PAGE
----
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close this bookPlanning and Financing Sustainable Education Systems in Sub-Saharan Africa - Education Research Paper No. 07 (DFID, 1993, 32 p.)
close this folderPart II: Approaches to reform
View the document(introduction...)
View the documentA. Issues in planning and budget reform
View the documentB. Implementing improved systems
View the documentC. Conclusions: Affordability and sustainability

A. Issues in planning and budget reform

The approaches discussed in this part of the paper arise directly out of the analysis of issues in Part I. They are concerned primarily with the question of how to achieve sustainable reform of education systems through better use of domestic resources combined with focused applications of foreign aid. I argue that a key reason for the whole or partial failure of many initiatives, whether they be related to financing education, to the introduction of curriculum reforms, to the improvement of teacher quality, or to the introduction of greater participation of communities in schooling, to name four common reform targets, has been the neglect of budgeting processes. This neglect has now become critical because of the inability of most budget systems to cope adequately with contraction.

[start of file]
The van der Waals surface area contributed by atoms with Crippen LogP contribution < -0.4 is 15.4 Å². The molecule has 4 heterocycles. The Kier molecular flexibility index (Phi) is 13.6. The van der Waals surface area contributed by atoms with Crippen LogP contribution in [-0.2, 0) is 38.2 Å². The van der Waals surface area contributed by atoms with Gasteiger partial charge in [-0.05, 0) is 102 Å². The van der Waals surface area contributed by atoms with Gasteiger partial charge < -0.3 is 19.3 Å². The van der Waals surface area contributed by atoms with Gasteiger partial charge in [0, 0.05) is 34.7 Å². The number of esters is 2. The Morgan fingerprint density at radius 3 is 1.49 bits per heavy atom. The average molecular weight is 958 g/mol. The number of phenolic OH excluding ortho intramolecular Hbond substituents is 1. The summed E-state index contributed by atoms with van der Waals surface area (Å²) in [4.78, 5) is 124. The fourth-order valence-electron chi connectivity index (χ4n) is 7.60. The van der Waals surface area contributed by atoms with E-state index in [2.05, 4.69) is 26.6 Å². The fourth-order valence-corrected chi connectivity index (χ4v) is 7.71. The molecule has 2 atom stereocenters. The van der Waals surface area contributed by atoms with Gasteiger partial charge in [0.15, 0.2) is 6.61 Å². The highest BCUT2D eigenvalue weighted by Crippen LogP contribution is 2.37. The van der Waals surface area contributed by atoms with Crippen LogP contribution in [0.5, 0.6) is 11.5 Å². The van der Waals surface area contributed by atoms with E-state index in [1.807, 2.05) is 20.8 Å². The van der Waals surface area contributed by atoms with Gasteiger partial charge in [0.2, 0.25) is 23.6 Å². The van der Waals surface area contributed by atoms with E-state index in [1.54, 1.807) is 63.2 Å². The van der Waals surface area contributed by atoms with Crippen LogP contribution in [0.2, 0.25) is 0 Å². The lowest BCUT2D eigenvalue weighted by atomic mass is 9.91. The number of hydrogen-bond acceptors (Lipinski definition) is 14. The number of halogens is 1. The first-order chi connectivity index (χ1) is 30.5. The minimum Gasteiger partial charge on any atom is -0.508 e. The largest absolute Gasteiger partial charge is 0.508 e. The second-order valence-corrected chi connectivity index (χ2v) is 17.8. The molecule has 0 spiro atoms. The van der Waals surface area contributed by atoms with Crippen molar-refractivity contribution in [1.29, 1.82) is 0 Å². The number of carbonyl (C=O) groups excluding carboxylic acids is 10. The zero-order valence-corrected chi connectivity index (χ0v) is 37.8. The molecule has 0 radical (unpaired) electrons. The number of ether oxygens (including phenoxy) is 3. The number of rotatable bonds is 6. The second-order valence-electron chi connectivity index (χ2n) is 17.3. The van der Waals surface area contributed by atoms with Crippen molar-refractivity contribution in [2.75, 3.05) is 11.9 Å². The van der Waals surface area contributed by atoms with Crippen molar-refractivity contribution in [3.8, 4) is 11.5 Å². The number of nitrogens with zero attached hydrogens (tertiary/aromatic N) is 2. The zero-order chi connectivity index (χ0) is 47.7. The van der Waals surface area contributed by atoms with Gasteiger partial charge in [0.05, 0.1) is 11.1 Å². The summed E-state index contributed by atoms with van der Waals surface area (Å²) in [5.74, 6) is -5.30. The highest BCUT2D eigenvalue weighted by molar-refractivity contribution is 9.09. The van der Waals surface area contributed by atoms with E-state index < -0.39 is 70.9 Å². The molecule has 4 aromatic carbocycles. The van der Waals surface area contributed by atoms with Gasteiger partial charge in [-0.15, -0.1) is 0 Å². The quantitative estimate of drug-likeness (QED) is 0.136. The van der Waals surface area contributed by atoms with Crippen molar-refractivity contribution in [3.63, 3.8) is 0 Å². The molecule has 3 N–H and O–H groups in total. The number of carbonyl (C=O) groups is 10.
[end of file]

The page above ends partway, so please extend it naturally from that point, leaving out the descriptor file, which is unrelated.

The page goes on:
The problems addressed in this paper are not new, as I have noted. It has long been recognised that available resources have been spread more and more thinly over more students at the expense of quality and effectiveness. In spite of this, answers to how plans and resources should be related have rarely been addressed in technical detail. While, for example, the first IIEP Fundamentals of Education Planning monograph published in 197049 specifically proposed reforms to budgeting and related techniques, training courses and technical literature did not take these proposals forward. Part of the reason was that during the 1970s economic and political conditions were such that in many countries, supported by foreign aid, there was little perceived need to make the necessary changes. In anglophone ax-colonies the same budget systems as were implanted in colonial times are still in use.